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There’s much to recommend prewar apartments: While frequently lacking certain contemporary conveniences, like central air, they may also include striking design features that you won’t find in newer developments, like high ceilings and elegant foyers, archways, and mill work.
If you’re living in an older building, though, you might also find some mystery devices and design features that are holdovers from an earlier era. Here are five apartment remnants that tenants living in properties with a bit of history might encounter, and what they were used for.
The Department of Buildings offers a search function that allows New Yorkers to check on details about where they live, including previous complaints and violations. You can also find your building’s certificate of occupancy, which reveals when it was erected; I discovered that the low-rise where I live in Queens was constructed in 1921, which explains an architectural remnant in my kitchen.
Though by the early 1920s, refrigeration for domestic use had been around for several years, home units didn’t become widespread until the 1940s—hence the odd little box set into my kitchen wall. The contraption is now sealed off, but it was likely once used as a non-mechanical icebox. These were common household appliances until the 1930s, and employed blocks of ice and insulating materials to keep food cool. Most were standalone models, though, and mine is unusual for its being placed directly within the wall—perhaps a space-saving measure, since square footage has always been at a premium in NYC.
Nowadays apartment building intercoms are fairly sophisticated, and many properties use video intercoms for additional security. But if your apartment has a mysterious panel like this one, which looks covered with decades’ worth of paint, it’s likely a relic from the earliest days of this device. (You can find some other examples in this Reddit thread.)
Matthew Murphy, head of cataloguing and Metadata at the New-York Historical Society, did some digging and found that this particular panel dates to about 1915. Called the “Utilaphone,” he explains, it was produced by the Electric Goods Manufacturing Company of Canton, Massachusetts, and connected to a call-up system that would have been in the building’s vestibule beside its mailboxes. The company’s catalogue reveals what the primitive intercom phones looked like.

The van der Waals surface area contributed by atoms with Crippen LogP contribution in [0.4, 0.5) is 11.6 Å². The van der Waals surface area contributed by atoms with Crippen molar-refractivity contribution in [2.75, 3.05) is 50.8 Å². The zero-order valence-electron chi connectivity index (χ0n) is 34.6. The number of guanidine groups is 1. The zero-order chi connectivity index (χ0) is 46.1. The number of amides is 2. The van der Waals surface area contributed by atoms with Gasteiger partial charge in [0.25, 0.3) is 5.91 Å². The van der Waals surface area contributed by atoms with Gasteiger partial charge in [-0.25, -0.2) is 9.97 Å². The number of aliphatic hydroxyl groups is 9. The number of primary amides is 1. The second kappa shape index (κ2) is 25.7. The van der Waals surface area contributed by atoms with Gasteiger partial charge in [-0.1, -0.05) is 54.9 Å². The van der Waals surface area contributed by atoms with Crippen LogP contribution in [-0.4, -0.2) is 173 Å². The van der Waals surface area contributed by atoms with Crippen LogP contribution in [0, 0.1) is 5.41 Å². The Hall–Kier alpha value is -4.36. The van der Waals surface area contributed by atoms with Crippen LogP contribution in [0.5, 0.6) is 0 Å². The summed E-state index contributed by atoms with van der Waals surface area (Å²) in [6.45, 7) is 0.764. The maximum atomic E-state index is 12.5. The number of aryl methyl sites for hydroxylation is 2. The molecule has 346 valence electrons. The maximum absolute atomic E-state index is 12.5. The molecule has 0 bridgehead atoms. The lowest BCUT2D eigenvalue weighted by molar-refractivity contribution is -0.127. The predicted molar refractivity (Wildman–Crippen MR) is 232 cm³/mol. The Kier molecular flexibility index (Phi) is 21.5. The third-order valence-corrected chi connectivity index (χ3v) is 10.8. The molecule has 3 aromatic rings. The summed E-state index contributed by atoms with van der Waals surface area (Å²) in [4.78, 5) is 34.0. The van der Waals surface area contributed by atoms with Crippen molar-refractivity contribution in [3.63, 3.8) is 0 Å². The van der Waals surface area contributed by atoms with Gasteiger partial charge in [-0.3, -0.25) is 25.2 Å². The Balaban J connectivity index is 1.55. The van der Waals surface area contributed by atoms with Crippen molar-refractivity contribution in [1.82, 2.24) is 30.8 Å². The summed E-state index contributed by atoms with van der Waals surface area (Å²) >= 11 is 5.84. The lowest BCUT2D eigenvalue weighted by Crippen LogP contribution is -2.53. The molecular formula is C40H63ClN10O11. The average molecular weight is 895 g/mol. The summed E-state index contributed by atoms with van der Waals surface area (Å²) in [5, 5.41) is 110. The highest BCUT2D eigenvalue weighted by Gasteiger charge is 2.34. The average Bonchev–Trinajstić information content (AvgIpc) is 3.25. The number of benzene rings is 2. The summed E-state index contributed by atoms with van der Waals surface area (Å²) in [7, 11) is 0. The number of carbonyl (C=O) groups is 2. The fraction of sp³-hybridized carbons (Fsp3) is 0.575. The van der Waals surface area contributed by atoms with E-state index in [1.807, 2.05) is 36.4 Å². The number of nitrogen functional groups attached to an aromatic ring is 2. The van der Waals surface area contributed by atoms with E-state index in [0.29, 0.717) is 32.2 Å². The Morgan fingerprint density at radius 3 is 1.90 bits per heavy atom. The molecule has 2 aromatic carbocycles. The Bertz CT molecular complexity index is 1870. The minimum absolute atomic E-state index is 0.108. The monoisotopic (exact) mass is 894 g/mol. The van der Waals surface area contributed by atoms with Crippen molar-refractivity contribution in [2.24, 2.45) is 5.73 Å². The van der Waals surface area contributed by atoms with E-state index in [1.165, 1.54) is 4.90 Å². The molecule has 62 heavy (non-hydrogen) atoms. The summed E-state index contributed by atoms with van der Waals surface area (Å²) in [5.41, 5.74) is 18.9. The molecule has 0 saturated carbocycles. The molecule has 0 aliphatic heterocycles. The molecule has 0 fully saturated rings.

Dumbwaiters, small elevators that were used to move food and other items from floor to floor in buildings, were invented in the late 1800s by a New Yorker named George W. Cannon. They were a common household feature for the following decades, especially for the wealthy owners of large homes who might also have employed servants to handle the transport of meals and laundry. You won’t find too many live-in servants nowadays, but some prewar apartments still have defunct dumbwaiters, often hidden behind painted-over doors. And if there’s one in your home, there may be the potential to have the entire shaft removed—thus freeing up a few coveted additional feet of space.
The old tenement feature of a bathtub in the kitchen is a fairly familiar one to New Yorkers. This apartment quirk likely got its start when housing laws of the early 20th century mandated that all buildings had to have running water, and landlords cut corners by placing tubs in kitchens to avoid installing two sets of pipes.
But there’s a lesser known, and far more upscale, architectural feature that allows you to perform your ablutions outside the bathroom: a shaving unit built right into the bedroom. The vintage shaving closet pictured above is tucked into an alcove in one of the bedrooms of a historic Harlem townhouse, and is outfitted with a sink and mirrors, making for a handsome, cozy corner for a gentleman to trim his whiskers. As this New York Times article notes, many New Yorkers covet such quasi-useless remnants, finding these little links to the past alluring hints about the people who might have lived in their apartment over the decades.
Real fireplaces are rarities in Manhattan, for the risks and complications they pose in high-density areas: They require flues and vents that lead outside, which are challenging to install in multi-story buildings. Plus, the smoke from woodburning fireplaces can be dangerous to residents and a nuisance to neighbors, which is why the city banned the construction of new ones late last year. (In the outer boroughs where there are more freestanding low-rise properties, installing and maintaining a fireplace is much simpler.)
This is why one of the most common apartment remnants are non-working fireplaces, long ago rendered obsolete by modern central heating systems. Despite the space they can take up, many New Yorkers opt to preserve fireplaces as room centerpieces. Treated right, a decorative mantle can anchor a space, as seen in the living room of this historic Park Slope townhouse, which was built in 1900. Interior designers suggest highlighting, rather than hiding, a non-functional fireplace; Design*Sponge provides several DIY design ideas for revealing the beauty of this particular holdover from an earlier era.
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